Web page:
Many strange things transpired during this season of The Bachelorette, which drew to a close last night: Ames, a Yale-educated money manager, had his bell rung by a fellow contestant in a Thai boxing match and had to be rushed to the hospital. (He returned, slightly dazed, for that evening's cocktail party and won a rose for being such a trooper.) A suitor named Jeff arrived on set wearing a Phantom of the Opera-caliber mask. He was determined to win the affection of Ashley Hebert, this season's bachelorette, with his purity of spirit, not his cheek bones: During one of the group dates, he told Ashley he'd recently adopted a three-legged dog the way another guy might boast about having just bought a new V-8 coupe. But the mask routine won Jeff only the disdain of his fellow suitors and polite disinterest from Ashley.
By far the strangest thing about this season, however, was how cruel the series was to its ostensible heroine. Ashley, a finalist for the affections of the previous Bachelor, Brad Womack, made a rookie's mistake nevertheless, falling for this season's villain, Bentley, right off the bat. At the outset, Bentley was a somewhat refreshing presence in the house; he expressed his dismay that the bachelorette proved to be Ashley, not a more conventionally attractive contestant from the previous season, which was shallow but at least it was honest. But Bentley quickly revealed himself to be a jerk of the highest order. Though he had no interest in Ashley, he happily encouraged her affections for mere sport. And rather than protect Ashley from him, the show's producers milked the situation for all it was worth, juxtaposing confessionals from Bentley in which he was openly dismissive of Ashley with footage of her talking giddily about how Bentley might just be The One. In the cruelest moment of the season, Bentley explained to the camera that he'd decided to leave the show, having tired of toying with his prey: "I'm going to make Ashley cry," he said proudly. "I hope my hair looks OK." What was it like for Ashley to watch that moment as a viewer of her own show? You cringe at the thought.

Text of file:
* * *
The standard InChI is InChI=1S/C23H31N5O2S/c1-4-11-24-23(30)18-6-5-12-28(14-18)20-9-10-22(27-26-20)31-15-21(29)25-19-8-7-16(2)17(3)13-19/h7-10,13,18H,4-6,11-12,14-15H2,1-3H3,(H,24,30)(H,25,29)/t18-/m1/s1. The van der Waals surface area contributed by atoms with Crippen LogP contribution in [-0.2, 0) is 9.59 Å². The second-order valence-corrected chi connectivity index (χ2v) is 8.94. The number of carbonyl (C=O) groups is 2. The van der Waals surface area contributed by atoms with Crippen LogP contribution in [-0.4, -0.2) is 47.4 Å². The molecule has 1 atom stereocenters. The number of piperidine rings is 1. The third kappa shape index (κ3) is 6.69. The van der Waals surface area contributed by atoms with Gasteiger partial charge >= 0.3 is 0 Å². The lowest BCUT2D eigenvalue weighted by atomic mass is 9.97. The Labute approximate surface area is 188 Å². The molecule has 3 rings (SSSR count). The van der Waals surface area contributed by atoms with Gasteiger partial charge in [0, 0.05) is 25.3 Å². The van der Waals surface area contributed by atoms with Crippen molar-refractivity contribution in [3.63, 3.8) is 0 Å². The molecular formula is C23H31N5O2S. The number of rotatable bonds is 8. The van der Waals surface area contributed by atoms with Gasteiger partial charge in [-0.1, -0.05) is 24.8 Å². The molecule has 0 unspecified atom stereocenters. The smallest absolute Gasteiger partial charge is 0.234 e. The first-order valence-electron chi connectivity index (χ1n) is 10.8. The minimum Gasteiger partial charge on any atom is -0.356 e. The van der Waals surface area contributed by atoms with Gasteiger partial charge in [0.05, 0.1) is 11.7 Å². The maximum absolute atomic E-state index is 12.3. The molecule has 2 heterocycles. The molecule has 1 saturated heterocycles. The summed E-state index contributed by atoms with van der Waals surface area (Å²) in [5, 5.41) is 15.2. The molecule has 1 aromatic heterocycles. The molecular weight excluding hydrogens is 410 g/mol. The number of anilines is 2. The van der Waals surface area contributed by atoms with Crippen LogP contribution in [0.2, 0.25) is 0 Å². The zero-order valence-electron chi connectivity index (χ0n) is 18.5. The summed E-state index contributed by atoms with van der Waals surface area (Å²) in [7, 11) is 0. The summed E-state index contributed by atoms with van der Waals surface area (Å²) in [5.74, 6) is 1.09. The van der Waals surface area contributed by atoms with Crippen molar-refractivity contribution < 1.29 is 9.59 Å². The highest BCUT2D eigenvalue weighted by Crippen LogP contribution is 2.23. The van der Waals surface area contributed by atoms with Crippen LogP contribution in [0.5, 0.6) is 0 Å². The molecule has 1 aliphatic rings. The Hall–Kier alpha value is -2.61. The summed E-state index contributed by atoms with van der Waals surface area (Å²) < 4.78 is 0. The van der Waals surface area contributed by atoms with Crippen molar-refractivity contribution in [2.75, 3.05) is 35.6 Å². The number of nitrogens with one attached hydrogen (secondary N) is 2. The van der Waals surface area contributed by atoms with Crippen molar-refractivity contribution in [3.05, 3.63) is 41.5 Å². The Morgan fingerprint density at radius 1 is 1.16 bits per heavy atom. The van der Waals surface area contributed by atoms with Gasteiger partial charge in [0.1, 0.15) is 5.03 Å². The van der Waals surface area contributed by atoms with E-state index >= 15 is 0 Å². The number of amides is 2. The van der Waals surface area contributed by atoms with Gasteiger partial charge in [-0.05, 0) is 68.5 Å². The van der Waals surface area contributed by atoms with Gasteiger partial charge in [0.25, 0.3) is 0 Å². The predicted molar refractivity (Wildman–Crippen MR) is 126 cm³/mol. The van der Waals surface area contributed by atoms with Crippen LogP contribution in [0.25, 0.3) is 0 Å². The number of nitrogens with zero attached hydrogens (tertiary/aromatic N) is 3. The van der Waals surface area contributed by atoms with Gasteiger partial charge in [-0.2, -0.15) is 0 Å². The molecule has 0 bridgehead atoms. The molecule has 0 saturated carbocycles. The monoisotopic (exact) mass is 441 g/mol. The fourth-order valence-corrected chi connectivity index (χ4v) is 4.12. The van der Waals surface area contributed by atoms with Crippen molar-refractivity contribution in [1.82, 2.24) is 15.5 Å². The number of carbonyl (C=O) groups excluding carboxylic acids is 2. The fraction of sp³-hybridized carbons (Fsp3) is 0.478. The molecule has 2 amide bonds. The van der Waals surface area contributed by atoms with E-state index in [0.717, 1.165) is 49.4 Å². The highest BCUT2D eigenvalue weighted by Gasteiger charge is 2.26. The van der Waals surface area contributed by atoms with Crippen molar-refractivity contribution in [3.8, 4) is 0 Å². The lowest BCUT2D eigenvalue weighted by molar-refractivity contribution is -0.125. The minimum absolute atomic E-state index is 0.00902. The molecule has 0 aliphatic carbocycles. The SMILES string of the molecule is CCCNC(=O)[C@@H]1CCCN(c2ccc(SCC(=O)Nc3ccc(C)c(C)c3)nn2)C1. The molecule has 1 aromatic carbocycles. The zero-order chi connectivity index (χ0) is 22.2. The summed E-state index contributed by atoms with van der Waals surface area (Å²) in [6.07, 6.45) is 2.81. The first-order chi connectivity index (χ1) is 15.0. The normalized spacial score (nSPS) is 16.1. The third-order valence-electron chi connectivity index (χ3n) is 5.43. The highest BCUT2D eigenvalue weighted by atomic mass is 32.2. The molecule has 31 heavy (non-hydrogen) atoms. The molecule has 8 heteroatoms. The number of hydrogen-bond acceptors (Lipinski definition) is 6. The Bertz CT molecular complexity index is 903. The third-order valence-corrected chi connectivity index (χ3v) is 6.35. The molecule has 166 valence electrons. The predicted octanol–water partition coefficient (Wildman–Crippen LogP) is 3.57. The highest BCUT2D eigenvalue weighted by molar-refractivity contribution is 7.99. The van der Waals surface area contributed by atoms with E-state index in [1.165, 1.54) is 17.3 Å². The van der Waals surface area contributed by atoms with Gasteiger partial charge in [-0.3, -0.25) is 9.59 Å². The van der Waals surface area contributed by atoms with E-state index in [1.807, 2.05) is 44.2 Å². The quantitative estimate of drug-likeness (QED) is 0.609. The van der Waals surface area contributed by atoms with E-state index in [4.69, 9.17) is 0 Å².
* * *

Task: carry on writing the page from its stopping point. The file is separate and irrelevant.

Even after Bentley's departure, the producers were all too happy to keep his storyline alive, flying him to Hong Kong after he'd left the show so that he could once more embarrass Ashley in front of the viewing audience and indeed in front of her remaining suitors. One of them, Mickey, upon learning of Bentley's return, abruptly quit the show, in a moment neither Ashley nor the producers seem to have anticipated. Mickey knew what a turkey Bentley was, and was clearly tired of vying for the affections of someone who didn't.
As a viewer, I knew how Mickey was feeling. The producers of the show seemed to think that the Bentley storyline brought to this iteration of the series a welcome bit of drama, a break from the sacharine testimonials of the other contestants who either really did convince themselves they were falling for Ashley or at the very least wanted to win badly enough that they stuck to the lovey-dovey script. But the producers overplayed their hand; for a while, it was possible to feel sympathy for Ashley. But as the depths of Bentley's meanness were revealed (and endlessly recapped), she started to seem just plain pathetic. The viewer began to worry that he was watching a reality show about finding love starring a woman with no emotional intelligence. It got hard to watch.
To her credit, Ashley soldiered on. She endured the episode in which the producers thought it would be fun if the suitors roasted her, which divided the contestants roughly into two groups: The guys who were smart enough to make fun of the other guys, and the guys who thought Ashley could take a joke about how she's not as hot as Emily from last year. (She could not.) She endured the moment in the penultimate episode when one of her three chosen finalists left the show of his own accord, though at least he did so in gentlemanly fashion, not wanting to accept Ashley's offer of an "overnight" visit if he knew he didn't have strong feelings for her. And in the end, she chose the guy who—to this viewer at least—seemed the more genuinely smitten of the two finalists, and the more genuine one period.
[Spoiler alert ahead]
Have Ashley and J.P. found true love? The Bachelor/ette has a terrible track record of making successful matches, and we know all too well how poor Ashley's judgment is. But at least for the moment, Ashley seemed in high spirits last night during the "After the Final Rose" special, and that was good to see—the show owes her a little happiness for all it put her through this season.
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